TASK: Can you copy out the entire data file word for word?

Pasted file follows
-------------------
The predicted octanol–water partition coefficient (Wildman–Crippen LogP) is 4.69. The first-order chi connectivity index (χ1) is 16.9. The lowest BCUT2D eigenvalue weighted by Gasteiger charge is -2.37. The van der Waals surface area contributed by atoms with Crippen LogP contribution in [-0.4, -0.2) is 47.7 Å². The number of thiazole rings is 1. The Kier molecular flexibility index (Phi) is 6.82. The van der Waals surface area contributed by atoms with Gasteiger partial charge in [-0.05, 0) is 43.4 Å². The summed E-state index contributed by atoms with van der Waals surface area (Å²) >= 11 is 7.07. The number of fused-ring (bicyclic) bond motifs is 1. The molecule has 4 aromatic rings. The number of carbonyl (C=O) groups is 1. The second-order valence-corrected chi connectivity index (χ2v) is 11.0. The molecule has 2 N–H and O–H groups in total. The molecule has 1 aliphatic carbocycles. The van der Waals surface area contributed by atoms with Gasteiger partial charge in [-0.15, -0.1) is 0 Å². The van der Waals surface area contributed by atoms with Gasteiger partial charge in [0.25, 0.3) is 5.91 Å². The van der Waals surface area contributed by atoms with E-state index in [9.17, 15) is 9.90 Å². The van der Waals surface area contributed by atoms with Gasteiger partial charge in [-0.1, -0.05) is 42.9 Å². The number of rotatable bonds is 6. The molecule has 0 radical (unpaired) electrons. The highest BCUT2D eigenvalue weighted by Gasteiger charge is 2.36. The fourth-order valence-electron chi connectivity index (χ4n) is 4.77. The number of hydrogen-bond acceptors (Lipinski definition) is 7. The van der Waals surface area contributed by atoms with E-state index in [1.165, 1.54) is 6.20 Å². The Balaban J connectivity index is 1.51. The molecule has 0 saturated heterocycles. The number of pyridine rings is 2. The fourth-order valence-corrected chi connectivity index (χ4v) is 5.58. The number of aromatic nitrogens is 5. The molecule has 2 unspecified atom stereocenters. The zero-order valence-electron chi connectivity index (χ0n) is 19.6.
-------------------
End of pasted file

The predicted octanol–water partition coefficient (Wildman–Crippen LogP) is 4.69. The first-order chi connectivity index (χ1) is 16.9. The lowest BCUT2D eigenvalue weighted by Gasteiger charge is -2.37. The van der Waals surface area contributed by atoms with Crippen LogP contribution in [-0.4, -0.2) is 47.7 Å². The number of thiazole rings is 1. The Kier molecular flexibility index (Phi) is 6.82. The van der Waals surface area contributed by atoms with Gasteiger partial charge in [-0.05, 0) is 43.4 Å². The summed E-state index contributed by atoms with van der Waals surface area (Å²) >= 11 is 7.07. The number of fused-ring (bicyclic) bond motifs is 1. The molecule has 4 aromatic rings. The number of carbonyl (C=O) groups is 1. The second-order valence-corrected chi connectivity index (χ2v) is 11.0. The molecule has 2 N–H and O–H groups in total. The molecule has 1 aliphatic carbocycles. The van der Waals surface area contributed by atoms with Gasteiger partial charge in [-0.15, -0.1) is 0 Å². The van der Waals surface area contributed by atoms with Gasteiger partial charge in [0.25, 0.3) is 5.91 Å². The van der Waals surface area contributed by atoms with E-state index in [9.17, 15) is 9.90 Å². The van der Waals surface area contributed by atoms with Gasteiger partial charge in [-0.1, -0.05) is 42.9 Å². The number of rotatable bonds is 6. The molecule has 0 radical (unpaired) electrons. The highest BCUT2D eigenvalue weighted by Gasteiger charge is 2.36. The fourth-order valence-electron chi connectivity index (χ4n) is 4.77. The number of hydrogen-bond acceptors (Lipinski definition) is 7. The van der Waals surface area contributed by atoms with E-state index in [1.165, 1.54) is 6.20 Å². The Balaban J connectivity index is 1.51. The molecule has 0 saturated heterocycles. The number of pyridine rings is 2. The fourth-order valence-corrected chi connectivity index (χ4v) is 5.58. The number of aromatic nitrogens is 5. The molecule has 2 unspecified atom stereocenters. The zero-order valence-electron chi connectivity index (χ0n) is 19.6.